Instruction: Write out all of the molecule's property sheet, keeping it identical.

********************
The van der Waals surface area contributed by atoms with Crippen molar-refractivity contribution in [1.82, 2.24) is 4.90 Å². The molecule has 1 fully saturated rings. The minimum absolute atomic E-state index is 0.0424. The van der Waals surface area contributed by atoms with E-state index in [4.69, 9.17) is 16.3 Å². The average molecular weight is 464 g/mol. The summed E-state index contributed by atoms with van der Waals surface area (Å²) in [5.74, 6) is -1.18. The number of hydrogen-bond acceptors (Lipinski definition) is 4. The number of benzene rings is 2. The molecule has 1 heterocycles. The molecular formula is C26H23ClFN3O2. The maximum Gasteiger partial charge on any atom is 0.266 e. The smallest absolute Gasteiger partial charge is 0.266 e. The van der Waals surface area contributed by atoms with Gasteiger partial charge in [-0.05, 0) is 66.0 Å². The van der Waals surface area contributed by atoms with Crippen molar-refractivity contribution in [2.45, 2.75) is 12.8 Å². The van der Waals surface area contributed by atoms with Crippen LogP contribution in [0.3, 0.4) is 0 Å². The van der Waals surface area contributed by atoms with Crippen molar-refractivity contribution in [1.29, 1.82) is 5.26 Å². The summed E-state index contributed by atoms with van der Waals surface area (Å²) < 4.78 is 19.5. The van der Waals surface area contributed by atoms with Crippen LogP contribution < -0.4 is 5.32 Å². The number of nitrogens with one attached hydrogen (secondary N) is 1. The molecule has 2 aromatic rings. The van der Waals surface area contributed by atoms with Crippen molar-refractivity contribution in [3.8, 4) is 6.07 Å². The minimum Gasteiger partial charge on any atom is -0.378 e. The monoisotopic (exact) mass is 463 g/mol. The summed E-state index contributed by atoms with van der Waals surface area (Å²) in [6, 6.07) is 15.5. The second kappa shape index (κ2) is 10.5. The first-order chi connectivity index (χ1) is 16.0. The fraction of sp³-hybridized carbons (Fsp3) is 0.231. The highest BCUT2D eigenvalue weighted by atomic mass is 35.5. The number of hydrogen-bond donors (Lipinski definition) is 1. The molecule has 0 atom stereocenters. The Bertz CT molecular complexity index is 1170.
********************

The van der Waals surface area contributed by atoms with Crippen molar-refractivity contribution in [1.82, 2.24) is 4.90 Å². The molecule has 1 fully saturated rings. The minimum absolute atomic E-state index is 0.0424. The van der Waals surface area contributed by atoms with E-state index in [4.69, 9.17) is 16.3 Å². The average molecular weight is 464 g/mol. The summed E-state index contributed by atoms with van der Waals surface area (Å²) in [5.74, 6) is -1.18. The number of hydrogen-bond acceptors (Lipinski definition) is 4. The number of benzene rings is 2. The molecule has 1 heterocycles. The molecular formula is C26H23ClFN3O2. The maximum Gasteiger partial charge on any atom is 0.266 e. The smallest absolute Gasteiger partial charge is 0.266 e. The van der Waals surface area contributed by atoms with Gasteiger partial charge in [-0.05, 0) is 66.0 Å². The van der Waals surface area contributed by atoms with Crippen molar-refractivity contribution in [2.45, 2.75) is 12.8 Å². The van der Waals surface area contributed by atoms with Crippen LogP contribution in [0.3, 0.4) is 0 Å². The van der Waals surface area contributed by atoms with Crippen molar-refractivity contribution in [1.29, 1.82) is 5.26 Å². The summed E-state index contributed by atoms with van der Waals surface area (Å²) < 4.78 is 19.5. The van der Waals surface area contributed by atoms with Crippen LogP contribution < -0.4 is 5.32 Å². The number of nitrogens with one attached hydrogen (secondary N) is 1. The molecule has 2 aromatic rings. The van der Waals surface area contributed by atoms with Crippen molar-refractivity contribution in [3.8, 4) is 6.07 Å². The minimum Gasteiger partial charge on any atom is -0.378 e. The monoisotopic (exact) mass is 463 g/mol. The summed E-state index contributed by atoms with van der Waals surface area (Å²) in [6, 6.07) is 15.5. The second kappa shape index (κ2) is 10.5. The first-order chi connectivity index (χ1) is 16.0. The fraction of sp³-hybridized carbons (Fsp3) is 0.231. The highest BCUT2D eigenvalue weighted by atomic mass is 35.5. The number of hydrogen-bond donors (Lipinski definition) is 1. The molecule has 0 atom stereocenters. The Bertz CT molecular complexity index is 1170.